DC Comics this week: Batman/Detective Comics #25 (Zero Year) by John Layman (writer) and Jason Fabok (artist); Forever Evil #3 by Geoff Johns (writer) and David Finch and Richard Friend (artists); Earth-2 #17 by Tom Taylor (writer) and Nicola Scott and Trevor Scott (artists).

My eldest son, Joseph, (18) is a big Quentin Tarantino fan, so I handed the Django Uchained graphic adaptation over to him for review.

Joseph: Whenever Quentin Tarantino makes a movie, he never ceases to surprise me with his insanity but I also always recognize his recurring themes. Django Unchained is one of his greatest works, telling a gloriously visceral and satisfying story about a former slave teaming up with a friendly bounty hunter to rescue his still-enslaved wife. The move had me  recoiling with horror and roaring with laughter at different times.

That’s the movie, though. The graphic novel adaptation is pretty much the same, minus the moving pictures and Sam Jackson stealing every scene he’s in. There are obviously some differences though, the biggest being this was his first draft of the movie, as Tarantino points out in the forward. That means there are a few changes in the story, which I found fascinating.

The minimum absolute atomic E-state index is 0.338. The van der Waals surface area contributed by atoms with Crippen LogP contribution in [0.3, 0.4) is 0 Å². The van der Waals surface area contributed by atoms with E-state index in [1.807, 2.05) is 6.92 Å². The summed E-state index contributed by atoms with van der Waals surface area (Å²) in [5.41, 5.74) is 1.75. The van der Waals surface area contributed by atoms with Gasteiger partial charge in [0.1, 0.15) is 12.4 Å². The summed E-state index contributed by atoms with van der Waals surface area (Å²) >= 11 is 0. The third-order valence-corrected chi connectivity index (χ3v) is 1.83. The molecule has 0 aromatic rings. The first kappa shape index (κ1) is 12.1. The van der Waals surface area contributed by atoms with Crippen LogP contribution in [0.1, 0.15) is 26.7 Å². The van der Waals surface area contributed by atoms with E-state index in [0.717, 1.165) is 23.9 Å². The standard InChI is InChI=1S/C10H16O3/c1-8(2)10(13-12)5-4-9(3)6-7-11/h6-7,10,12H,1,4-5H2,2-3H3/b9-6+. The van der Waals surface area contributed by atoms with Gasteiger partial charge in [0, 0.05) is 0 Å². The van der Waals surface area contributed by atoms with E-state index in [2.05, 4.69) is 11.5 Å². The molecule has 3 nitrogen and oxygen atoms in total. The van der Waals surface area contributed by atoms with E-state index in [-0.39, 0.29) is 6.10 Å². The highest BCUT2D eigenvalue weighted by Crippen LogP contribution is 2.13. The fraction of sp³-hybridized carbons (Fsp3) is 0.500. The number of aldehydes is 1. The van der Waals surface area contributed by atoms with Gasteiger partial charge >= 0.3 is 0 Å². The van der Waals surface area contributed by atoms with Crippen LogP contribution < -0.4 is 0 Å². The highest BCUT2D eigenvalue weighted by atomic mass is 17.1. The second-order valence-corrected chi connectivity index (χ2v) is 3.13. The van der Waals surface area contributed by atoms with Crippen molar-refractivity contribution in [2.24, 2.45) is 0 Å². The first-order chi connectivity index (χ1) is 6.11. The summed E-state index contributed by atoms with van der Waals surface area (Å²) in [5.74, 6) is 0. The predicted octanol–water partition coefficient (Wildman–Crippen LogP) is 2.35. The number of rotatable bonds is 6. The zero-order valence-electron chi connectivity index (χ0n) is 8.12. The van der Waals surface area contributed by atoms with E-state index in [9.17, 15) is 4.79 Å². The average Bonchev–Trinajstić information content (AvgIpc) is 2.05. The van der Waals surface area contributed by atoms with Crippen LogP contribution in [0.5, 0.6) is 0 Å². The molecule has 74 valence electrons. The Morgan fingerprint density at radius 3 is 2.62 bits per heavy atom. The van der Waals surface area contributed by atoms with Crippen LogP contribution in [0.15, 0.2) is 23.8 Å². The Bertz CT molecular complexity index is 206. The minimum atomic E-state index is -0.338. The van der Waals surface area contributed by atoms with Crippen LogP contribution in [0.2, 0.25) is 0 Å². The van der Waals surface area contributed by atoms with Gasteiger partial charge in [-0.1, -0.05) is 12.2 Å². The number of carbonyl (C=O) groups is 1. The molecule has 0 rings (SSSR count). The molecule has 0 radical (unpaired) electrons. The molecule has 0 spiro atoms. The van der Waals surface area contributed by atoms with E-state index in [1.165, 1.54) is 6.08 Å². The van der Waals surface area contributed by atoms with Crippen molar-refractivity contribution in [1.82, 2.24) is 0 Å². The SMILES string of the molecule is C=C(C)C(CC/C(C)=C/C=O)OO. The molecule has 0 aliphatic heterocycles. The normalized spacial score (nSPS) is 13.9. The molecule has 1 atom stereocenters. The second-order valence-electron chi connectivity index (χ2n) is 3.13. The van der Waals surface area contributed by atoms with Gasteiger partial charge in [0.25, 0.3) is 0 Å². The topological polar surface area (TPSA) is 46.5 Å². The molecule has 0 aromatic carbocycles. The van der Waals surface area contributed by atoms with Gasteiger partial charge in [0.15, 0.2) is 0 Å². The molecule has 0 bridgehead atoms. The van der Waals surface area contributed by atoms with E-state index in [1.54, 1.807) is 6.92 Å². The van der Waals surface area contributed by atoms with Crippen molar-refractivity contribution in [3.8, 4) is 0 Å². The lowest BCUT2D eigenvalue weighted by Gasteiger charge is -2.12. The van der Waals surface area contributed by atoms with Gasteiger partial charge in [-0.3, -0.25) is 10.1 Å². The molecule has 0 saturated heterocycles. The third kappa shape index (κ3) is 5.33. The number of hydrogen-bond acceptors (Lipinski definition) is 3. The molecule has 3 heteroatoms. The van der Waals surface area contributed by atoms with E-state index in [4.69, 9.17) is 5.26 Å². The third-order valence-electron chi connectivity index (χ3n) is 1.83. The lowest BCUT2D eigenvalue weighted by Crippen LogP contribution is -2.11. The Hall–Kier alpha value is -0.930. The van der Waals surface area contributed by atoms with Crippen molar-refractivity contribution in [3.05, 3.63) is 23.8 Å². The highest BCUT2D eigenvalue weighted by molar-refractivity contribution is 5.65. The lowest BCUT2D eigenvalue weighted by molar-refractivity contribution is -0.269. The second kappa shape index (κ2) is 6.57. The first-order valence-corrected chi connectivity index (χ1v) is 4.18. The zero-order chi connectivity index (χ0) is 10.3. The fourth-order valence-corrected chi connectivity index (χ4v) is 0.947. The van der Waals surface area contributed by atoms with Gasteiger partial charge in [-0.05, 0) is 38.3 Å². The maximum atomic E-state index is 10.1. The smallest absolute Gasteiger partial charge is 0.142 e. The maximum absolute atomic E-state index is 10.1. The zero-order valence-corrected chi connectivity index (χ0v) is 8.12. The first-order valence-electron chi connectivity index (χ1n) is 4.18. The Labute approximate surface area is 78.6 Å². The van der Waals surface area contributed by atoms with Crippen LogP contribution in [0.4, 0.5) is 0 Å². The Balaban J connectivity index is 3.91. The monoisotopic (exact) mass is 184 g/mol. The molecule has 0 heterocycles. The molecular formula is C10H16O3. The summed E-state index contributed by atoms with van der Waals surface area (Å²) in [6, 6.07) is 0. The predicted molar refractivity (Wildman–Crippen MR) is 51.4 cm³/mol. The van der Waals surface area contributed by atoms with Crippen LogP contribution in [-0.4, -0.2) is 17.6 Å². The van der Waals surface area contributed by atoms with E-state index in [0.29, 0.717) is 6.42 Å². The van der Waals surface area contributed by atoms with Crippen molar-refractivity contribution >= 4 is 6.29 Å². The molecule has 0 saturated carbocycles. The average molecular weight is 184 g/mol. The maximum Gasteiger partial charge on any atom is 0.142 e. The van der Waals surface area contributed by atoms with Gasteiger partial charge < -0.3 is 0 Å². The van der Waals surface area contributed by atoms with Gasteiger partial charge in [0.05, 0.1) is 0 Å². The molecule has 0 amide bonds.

Some scenes and dialogue are moved around and or downright absent from the movie. The majority of these changes made sense and there were a couple exchanges I wish had remained, so I was glad to experience them in some form.  However, I can understand why most of the scenes were cut or changed. None of these scenes felt out of place but some of them were harder to seamlessly integrate into a film, such as Broomhilda’s back story. This is fun to read in the graphic novel but it would be a long diversion for a movie.